Topics that seek information regarding the knowledge of third parties, such as complaint information, persons and documents identified in initial disclosures, or information dealing with the substance of a third party’s knowledge, are improper for Rule 30(b)(6) purposes. If a defendant requires such information, it should conduct written discovery, subpoena the complaint agency, interview or even depose such third parties.
Protection of privileges
As noted previously, many cases discuss protection of the work product privilege. But other privileges may be at risk as well, including:
- Common Interest Privilege
- Deliberative Process Privilege
- The Law Enforcement Privilege
- State Secrets Privilege
Depositions of agencies
Depositions of government agencies are explicitly permitted under Rule 30(b)(6), but if the agency happens to be serving as trial counsel in an enforcement action and also conducted or supervised the underlying investigation, many courts refuse to permit the deposition.
The risk is that work product and other privileges overlapping as case facts become mixed with trial counsel’s mental processes and legal strategies. Although the general rule is that defendants have an absolute right to depose the government under Rule 30(b)(6), some courts have carved out exceptions and it is best to research the law in your jurisdiction.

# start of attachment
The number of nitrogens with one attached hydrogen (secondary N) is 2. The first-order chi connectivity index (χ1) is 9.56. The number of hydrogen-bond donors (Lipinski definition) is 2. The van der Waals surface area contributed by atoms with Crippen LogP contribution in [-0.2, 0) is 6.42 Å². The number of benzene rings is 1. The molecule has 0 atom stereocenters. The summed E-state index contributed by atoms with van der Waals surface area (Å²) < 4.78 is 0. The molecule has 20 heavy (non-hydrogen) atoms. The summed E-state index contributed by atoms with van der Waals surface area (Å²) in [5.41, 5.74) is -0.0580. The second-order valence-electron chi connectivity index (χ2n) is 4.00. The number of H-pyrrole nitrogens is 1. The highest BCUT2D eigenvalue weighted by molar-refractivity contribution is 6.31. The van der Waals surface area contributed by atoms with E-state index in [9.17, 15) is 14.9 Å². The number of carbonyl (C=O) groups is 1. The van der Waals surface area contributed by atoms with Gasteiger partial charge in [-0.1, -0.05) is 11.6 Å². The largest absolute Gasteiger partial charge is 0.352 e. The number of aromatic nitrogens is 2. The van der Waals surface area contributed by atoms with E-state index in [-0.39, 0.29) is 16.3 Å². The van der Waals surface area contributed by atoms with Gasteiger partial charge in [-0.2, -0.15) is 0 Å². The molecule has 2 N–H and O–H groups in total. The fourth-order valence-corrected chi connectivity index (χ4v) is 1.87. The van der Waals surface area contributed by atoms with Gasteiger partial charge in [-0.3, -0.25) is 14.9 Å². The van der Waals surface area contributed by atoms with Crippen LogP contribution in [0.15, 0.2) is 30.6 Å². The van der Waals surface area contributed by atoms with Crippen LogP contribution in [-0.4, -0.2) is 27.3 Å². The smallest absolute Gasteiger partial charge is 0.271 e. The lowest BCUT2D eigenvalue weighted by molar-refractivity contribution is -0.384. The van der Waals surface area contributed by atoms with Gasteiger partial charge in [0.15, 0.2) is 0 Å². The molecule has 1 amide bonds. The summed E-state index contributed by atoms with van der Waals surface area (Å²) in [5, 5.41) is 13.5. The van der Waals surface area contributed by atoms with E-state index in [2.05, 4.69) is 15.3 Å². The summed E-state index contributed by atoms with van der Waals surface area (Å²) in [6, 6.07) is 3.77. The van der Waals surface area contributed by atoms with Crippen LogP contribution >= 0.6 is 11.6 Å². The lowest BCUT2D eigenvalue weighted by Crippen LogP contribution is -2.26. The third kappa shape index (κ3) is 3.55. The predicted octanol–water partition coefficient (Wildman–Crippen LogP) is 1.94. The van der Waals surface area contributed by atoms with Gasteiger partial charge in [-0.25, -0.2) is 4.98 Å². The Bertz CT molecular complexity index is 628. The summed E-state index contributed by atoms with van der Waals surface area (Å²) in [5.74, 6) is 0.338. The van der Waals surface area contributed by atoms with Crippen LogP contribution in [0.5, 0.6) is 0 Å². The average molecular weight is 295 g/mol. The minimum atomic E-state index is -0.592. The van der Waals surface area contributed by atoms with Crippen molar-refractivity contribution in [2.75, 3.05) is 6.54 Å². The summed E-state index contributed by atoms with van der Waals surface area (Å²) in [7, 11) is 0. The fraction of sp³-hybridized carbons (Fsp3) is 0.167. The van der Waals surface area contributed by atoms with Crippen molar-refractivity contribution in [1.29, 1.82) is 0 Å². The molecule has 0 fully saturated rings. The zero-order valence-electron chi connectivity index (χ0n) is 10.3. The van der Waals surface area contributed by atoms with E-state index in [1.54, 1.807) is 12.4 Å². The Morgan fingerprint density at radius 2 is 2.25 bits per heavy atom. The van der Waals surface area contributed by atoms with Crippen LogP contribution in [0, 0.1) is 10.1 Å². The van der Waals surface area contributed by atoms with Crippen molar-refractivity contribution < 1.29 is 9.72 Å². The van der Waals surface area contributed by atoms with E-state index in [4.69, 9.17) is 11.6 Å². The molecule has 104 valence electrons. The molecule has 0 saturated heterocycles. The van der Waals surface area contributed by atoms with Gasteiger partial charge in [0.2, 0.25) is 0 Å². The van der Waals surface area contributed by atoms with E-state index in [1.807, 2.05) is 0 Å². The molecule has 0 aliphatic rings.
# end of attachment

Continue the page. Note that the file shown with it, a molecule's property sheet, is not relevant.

Depositions of opposing counsel
The leading case on the standards for deposing opposing counsel is the Eighth Circuit case of Shelton v. American Motors Corporation. 805 F.2d 1323 (8th Cir. 1986) in which the court reaffirmed the general disapproval of attempts to depose opposing counsel. The Shelton court established a three-part test for situations in which a deposition of opposing counsel is sought, stating that the moving party must establish that:
- no other means exist to obtain the sought information;
- the information is relevant and non-privileged; and
- the information is crucial in the case.
Deposing the plaintiff
Several leading cases have granted protective orders to the government or denied defense motions to compel in cases where defendants have attempted to depose enforcement plaintiffs under Rule 30(b)(6).
Securities and Exchange Commission v. Rosenfeld, op cit
Securities and Exchange Commission v. Buntrock, 217 F.R.D. 441 (N.D. Ill. 2003).
Securities and Exchange Commission v. SBM Investment Certificates, Inc., D. Maryland, Civil Action No. DKC 2006-0866 (D. Md. Feb. 23, 2007)
Equal Employment Opportunity Commission v. Evans Fruit Company, Inc., 2:2011cv03093, (E.D. Wash. 2013)
Other cases have allowed Rule 30(b)(6) depositions of enforcement authorities to proceed as noticed, including.
Securities Exchange Commission v. Kramer, CASE NO.: 8:09-cv-455-T-23TBM (M.D. Fla. Apr. 1, 2011)
Securities and Exchange Commission v. Merkin, Case No. 11-23585-CIV, United States District Court, S.D. Florida, Miami Division. 3012
Securities and Exchange Commission v. McCabe, No. 2:2013cv00161 – Document 57 (D. Utah 2015)
Federal Trade Commission v. DIRECTV , Inc., Case No. 15-cv-01129-HSG. United States District Court, N.D. California. (2018)
E.E.O.C. v. Original Honeybaked Ham Co. of Georgia, 918 F.Supp.2d 1171 (2013)
We’ll publish Part 6 – Conclusions – on Wednesday.
So, what do you think? Have you ever been a 30(b)(6) deponent? Or been involved in preparing one for testimony? As always, please share any comments you might have or if you’d like to know more about a particular topic.